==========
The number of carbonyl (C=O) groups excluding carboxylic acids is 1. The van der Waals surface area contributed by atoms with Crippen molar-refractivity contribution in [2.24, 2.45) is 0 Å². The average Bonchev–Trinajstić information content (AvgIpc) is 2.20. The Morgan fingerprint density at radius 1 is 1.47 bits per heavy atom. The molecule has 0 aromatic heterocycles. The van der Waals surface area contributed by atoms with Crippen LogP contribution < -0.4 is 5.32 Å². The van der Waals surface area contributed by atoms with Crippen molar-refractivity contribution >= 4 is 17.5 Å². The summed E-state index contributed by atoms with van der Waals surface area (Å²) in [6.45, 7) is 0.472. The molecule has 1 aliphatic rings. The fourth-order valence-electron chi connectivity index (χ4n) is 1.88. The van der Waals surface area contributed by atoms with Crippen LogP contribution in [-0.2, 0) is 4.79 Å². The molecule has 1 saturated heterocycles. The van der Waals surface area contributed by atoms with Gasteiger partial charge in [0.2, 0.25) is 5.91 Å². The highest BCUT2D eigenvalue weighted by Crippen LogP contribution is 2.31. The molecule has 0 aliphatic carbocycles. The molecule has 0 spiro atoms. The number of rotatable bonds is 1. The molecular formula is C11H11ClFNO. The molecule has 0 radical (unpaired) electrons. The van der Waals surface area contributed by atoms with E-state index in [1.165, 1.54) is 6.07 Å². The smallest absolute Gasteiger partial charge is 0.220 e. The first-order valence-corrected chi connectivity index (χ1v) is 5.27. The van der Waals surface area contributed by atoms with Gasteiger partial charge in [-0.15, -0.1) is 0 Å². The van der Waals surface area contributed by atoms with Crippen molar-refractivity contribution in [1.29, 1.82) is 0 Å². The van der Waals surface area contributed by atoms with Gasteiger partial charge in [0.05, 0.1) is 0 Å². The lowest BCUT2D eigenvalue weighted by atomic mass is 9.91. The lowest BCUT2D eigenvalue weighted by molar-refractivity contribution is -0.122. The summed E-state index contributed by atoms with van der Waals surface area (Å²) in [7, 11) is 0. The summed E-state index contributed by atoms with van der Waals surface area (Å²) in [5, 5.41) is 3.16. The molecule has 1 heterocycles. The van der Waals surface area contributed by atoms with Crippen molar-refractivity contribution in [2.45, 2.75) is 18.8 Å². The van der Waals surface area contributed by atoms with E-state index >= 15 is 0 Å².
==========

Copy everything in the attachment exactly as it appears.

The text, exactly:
The number of carbonyl (C=O) groups excluding carboxylic acids is 1. The van der Waals surface area contributed by atoms with Crippen molar-refractivity contribution in [2.24, 2.45) is 0 Å². The average Bonchev–Trinajstić information content (AvgIpc) is 2.20. The Morgan fingerprint density at radius 1 is 1.47 bits per heavy atom. The molecule has 0 aromatic heterocycles. The van der Waals surface area contributed by atoms with Crippen LogP contribution < -0.4 is 5.32 Å². The van der Waals surface area contributed by atoms with Crippen molar-refractivity contribution >= 4 is 17.5 Å². The summed E-state index contributed by atoms with van der Waals surface area (Å²) in [6.45, 7) is 0.472. The molecule has 1 aliphatic rings. The fourth-order valence-electron chi connectivity index (χ4n) is 1.88. The van der Waals surface area contributed by atoms with Crippen LogP contribution in [-0.2, 0) is 4.79 Å². The molecule has 1 saturated heterocycles. The van der Waals surface area contributed by atoms with Gasteiger partial charge in [0.2, 0.25) is 5.91 Å². The highest BCUT2D eigenvalue weighted by Crippen LogP contribution is 2.31. The molecule has 0 aliphatic carbocycles. The molecule has 0 spiro atoms. The number of rotatable bonds is 1. The molecular formula is C11H11ClFNO. The molecule has 0 radical (unpaired) electrons. The van der Waals surface area contributed by atoms with E-state index in [1.165, 1.54) is 6.07 Å². The smallest absolute Gasteiger partial charge is 0.220 e. The first-order valence-corrected chi connectivity index (χ1v) is 5.27. The van der Waals surface area contributed by atoms with Gasteiger partial charge in [-0.15, -0.1) is 0 Å². The van der Waals surface area contributed by atoms with Crippen molar-refractivity contribution in [1.29, 1.82) is 0 Å². The van der Waals surface area contributed by atoms with Gasteiger partial charge in [0.05, 0.1) is 0 Å². The lowest BCUT2D eigenvalue weighted by atomic mass is 9.91. The lowest BCUT2D eigenvalue weighted by molar-refractivity contribution is -0.122. The summed E-state index contributed by atoms with van der Waals surface area (Å²) in [7, 11) is 0. The summed E-state index contributed by atoms with van der Waals surface area (Å²) in [5, 5.41) is 3.16. The molecule has 1 heterocycles. The van der Waals surface area contributed by atoms with Crippen molar-refractivity contribution in [2.45, 2.75) is 18.8 Å². The van der Waals surface area contributed by atoms with E-state index >= 15 is 0 Å².